Outcomes of Research or Clinical Trials Activity Levels Acute Flaccid Paralysis Ageing Anaerobic Threshold Anaesthesia Assistive Technology Brain Cardiorespiratory Cardiovascular Clinical Evaluation Cold Intolerance Complementary Therapies Continence Coping Styles and Strategies Cultural Context Diagnosis and Management Differential Diagnosis Drugs Dysphagia Dysphonia Epidemiology Exercise Falls Fatigue Fractures Gender Differences Immune Response Inflammation Late Effects of Polio Muscle Strength Muscular Atrophy Orthoses Pain Polio Immunisation Post-Polio Motor Unit Psychology Quality of Life Renal Complications Respiratory Complications and Management Restless Legs Syndrome Sleep Analaysis Surgery Vitality Vocational Implications

Title order Author order Journal order Date order
Category: Assistive Technology, Quality of Life

Title: Assistive technology and prediction of happiness in people with post-polio syndrome
Author: Spiliotopoulou G, Fowkes C, Atwal A
Affiliation: Brunel University, School of Health Sciences and Social Care , Uxbridge, UB8 3PH , UK
Journal: Disability and Rehabilitation
Citation: Disabil Rehabil Assist Technol. 2012 May;7(3):199-204. doi: 10.3109/17483107.2011.616921. Epub 2011 Oct 6
Publication Year and Month: 2012 05

Abstract: PURPOSE: To explore the relationship between level of happiness in people with post-polio syndrome (PPS) and assistive technology (AT) by taking into account confounding factors such as age, gender and house composition.

METHOD: Existing data from 218 adults with PPS, who had completed a cross-sectional survey conducted by the British Polio Fellowship in 2007, were used for a secondary quantitative analysis. Ordinal logistic regression was applied to determine whether ownership of or the need for AT predicted happiness in people with PPS.

RESULTS: Ownership of AT did not predict happiness, whereas the perceived need for AT was a significant predictor of feeling less happy (p = 0.028). Among the different types of AT needed, only need of home adaptations combined with major equipment was close to being significantly associated with less happiness (p = 0.078). Being older (p < 0.001) and living with a partner (p < 0.001) significantly increased the likelihood of feeling happier.

Conclusions: The findings indicate the importance of the contribution of need for AT in explaining happiness in people with PPS. The fact that users reported unmet equipment needs urge for increased user decision making and better understanding of why perceived needs are not resolved.

Outcome of Research: Not applicable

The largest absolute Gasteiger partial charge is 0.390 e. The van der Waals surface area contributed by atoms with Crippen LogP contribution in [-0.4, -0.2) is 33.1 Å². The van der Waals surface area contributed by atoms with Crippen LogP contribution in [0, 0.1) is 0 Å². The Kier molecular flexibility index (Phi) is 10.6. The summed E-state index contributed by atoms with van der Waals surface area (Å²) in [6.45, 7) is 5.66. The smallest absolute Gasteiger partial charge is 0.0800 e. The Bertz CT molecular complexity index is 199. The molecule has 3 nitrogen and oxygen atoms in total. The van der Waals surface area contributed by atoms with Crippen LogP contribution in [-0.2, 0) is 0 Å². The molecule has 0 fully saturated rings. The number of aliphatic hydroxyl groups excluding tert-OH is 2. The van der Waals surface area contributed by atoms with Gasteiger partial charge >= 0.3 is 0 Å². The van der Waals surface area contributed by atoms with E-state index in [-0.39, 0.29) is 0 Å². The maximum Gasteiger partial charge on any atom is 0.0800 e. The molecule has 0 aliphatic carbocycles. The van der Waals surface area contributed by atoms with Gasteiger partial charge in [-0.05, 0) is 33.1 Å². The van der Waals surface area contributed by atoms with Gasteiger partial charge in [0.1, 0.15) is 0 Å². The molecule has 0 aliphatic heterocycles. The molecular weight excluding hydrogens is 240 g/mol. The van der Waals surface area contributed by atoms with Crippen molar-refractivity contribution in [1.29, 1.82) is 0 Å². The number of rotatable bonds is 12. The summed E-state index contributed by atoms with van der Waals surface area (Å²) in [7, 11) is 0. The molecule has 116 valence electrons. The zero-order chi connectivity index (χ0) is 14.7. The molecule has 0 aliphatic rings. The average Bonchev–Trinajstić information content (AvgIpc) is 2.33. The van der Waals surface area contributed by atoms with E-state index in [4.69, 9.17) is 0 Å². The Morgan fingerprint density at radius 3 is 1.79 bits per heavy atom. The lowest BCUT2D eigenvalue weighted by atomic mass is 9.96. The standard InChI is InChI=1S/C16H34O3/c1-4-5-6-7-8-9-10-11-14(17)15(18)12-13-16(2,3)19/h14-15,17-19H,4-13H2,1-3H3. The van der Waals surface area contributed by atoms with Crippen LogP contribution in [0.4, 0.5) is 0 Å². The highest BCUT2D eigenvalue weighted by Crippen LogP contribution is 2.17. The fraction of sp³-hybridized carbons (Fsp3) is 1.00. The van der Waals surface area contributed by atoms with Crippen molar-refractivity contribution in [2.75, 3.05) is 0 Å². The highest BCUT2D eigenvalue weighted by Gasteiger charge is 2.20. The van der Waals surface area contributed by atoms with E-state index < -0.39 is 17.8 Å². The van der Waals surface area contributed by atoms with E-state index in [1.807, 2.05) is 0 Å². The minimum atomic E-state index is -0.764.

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Category: Assistive Technology, Late Effects of Polio

Title: Coping with a Second Disability: Implications of the Late Effects of Poliomyelitis for Occupational Therapists
Author: Mary Westbrook, Lynette McDowell
Affiliation: Macquarie University, Sydney. Australia
Journal: Australian Occupational Therapy Journal
Citation: 38(2):83 - 91
Publication Year and Month: 2010 08

Abstract: The long term effects of many physical disabilities have only recently begun to be appreciated. For people who have lived for years with what they thought to be stable conditions, the onset of secondary disabilities may be associated with considerable problems and distress. A questionnaire survey of 324 people with poliomyelitis revealed the occurrence of late effects in 94% of respondents. The majority reported increased weakness, pain and fatigue, problems in carrying out daily living activities and difficulties in obtaining appropriate health care. Although occupational therapists were less likely to be consulted than other professionals, they received one of the highest satisfaction ratings from clients.

Conclusions: Discussion of case studies indicates ways in which occupational therapists can provide symptom relief and enable clients to maintain valued roles. As the survival rates of people with disabilities increase there is a need for greater awareness of, and research into, the late effects of disability.

Outcome of Research: More research required

Availability of Paper:

Comments (if any):

Link to Paper (if available): Click here for preview


Category: Assistive Technology, Orthoses

Title: Evaluation of gait symmetry in poliomyelitis subjects: Comparison of a conventional knee-ankle-foot orthosis and a new powered knee-ankle-foot orthosis
Author: Arazpour M (1), Ahmadi F (2), Bahramizadeh M (2), Samadian M (3), Mousavi ME (2), Bani MA (4), Hutchins SW (5)